Business of music interview

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THE BUSINESS OF MUSIC (MUSO 100)
By Austin Merrill
Johnny Troxler, it is extremely generous of you to submit to a detailed interview for THE BUSINESS OF MUSIC class at Vanderbilt University. The students have prepared many questions for you, including some that will take you back to the very beginning. With your permission, I’d like to get started.

1. Q: Briefly, what is your musicalbackground? Who were (or are) some of your musical influences? At what point in your life did you feel that you wanted a career as a performer? Did you change your priorities or lifestyle in any way? How old were you? (5 points)

First off, I want to thank the class for inviting me to give an interview. Jim Foglesong is an old friend of mine and its an honor to be able to help out Jim and hisstudents. I was one of those lucky people growing up who knew exactly what he wanted to do with his life from the beginning. My dad bought me my first guitar when I was 6 years old, and I’ve never stopped playing. Everybody in my family loves country music; that’s all we’ve ever listened to. It is my firm opinion that country music peaked in the 90’s, when you had guys like Vince Gill and GarthBrooks and groups like Alabama and Shenandoah. That whole decade had the perfect blend of traditional country twang and pop-driven edge. I knew even as a young kid that I wanted to be a part of the music I enjoyed so much. Of course, back then I thought being a singer would be all glitz and glamour. In reality it’s far from that, but I still love every minute of it.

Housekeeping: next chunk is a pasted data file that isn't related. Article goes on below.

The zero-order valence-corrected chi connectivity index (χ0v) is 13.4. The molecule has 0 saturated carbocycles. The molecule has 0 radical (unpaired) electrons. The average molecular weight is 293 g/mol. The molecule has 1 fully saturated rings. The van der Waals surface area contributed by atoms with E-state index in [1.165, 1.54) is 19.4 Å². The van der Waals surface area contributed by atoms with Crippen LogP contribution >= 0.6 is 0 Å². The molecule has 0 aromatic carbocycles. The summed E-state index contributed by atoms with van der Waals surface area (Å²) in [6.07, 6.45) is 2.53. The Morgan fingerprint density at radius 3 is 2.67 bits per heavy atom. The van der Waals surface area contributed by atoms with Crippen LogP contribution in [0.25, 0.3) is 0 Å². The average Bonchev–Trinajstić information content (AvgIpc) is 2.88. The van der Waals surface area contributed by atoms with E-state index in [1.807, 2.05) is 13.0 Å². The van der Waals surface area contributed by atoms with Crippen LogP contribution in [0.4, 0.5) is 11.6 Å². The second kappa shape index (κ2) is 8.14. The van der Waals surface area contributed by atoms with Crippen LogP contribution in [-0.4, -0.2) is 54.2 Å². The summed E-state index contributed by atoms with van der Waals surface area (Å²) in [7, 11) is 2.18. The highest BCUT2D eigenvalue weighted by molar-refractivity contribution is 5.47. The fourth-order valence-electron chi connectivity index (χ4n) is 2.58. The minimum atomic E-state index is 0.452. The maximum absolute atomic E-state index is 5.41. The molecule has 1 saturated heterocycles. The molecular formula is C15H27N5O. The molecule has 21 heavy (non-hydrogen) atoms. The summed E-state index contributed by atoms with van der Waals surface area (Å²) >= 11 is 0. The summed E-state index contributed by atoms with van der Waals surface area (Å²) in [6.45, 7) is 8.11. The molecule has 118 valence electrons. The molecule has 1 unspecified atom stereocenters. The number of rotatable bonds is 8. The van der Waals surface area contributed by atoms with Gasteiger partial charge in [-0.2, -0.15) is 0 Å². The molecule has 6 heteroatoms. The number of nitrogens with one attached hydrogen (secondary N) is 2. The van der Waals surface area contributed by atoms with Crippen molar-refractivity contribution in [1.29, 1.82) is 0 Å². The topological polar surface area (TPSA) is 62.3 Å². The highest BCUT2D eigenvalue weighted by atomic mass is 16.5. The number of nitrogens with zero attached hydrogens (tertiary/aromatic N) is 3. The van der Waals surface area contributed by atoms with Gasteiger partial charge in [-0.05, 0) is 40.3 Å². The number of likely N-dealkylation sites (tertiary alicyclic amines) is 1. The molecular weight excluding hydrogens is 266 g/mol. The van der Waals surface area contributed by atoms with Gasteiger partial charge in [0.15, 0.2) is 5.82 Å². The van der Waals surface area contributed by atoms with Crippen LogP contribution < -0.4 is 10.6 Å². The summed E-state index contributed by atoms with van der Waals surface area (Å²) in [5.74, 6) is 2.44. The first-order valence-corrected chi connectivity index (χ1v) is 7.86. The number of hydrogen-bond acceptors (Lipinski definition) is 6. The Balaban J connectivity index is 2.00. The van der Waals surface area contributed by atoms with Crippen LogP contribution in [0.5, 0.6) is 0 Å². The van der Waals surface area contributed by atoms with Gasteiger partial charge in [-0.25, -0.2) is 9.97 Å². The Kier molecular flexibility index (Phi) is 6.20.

2. When did you startwriting songs? At what point did you learn that a song was a copyright? What is the purpose of registering them and how is that done? What exclusive rights are provided to copyright owners? (10 pts.)

I first got serious about songwriting in high school. Around that time, my early teenage years, I realized that I needed to make myself as marketable as possible if I was ever going to have ashot in the music business. So, I slowly entered the world of songwriting. My first attempts at songwriting proved rather disastrous, but gradually I found my lyrical footing. I used to study the lyrics of great writers like Alan Jackson and Steve Wariner, and that helped a great deal. By the end of my teenage years, I felt confident in my ability to write unique and enjoyable songs,particularly songs that fit my vocal register well. As far as the copyright process goes, I was very informed even from the initial phases of my songwriting. All the credit for that belongs to my dad. Having a transactional attorney for a father meant that I knew all about song registration, intellectual property, and copyrights even while I was finishing my first songs. My dad made sure to teach mewhat he could about the music business, and I am forever grateful to him for that. It’s not difficult to register a song with the copyright office. Once I finish a song, I send an electronic copy to the copyright office, along with some paperwork and $35. Now there’s even a way to submit it online; it’s easy to do, but it’s also absolutely necessary. Registering a song gives me complete controlover it, and guarantees that something I write is never stolen from me. Copyright owners have the exclusive rights to reproduce, distribute, display, perform (both traditionally and digitally), and make derivative works of the copyright. The exclusive rights I am guaranteed help me sleep easier at night, knowing that the fruits of my labor are legally protected.

3. What does your musicpublisher do for you? Who is a “songplugger? What does he/she do? (10 points)

My music publisher ensures that I am paid the appropriate royalties. In other words, when someone buys my CD, or a song off of my CD, my music publisher makes sure that I get my cut of the profits. I prefer working with BMG, since they’re partnered with my record label. A songplugger is basically a song salesman. A...
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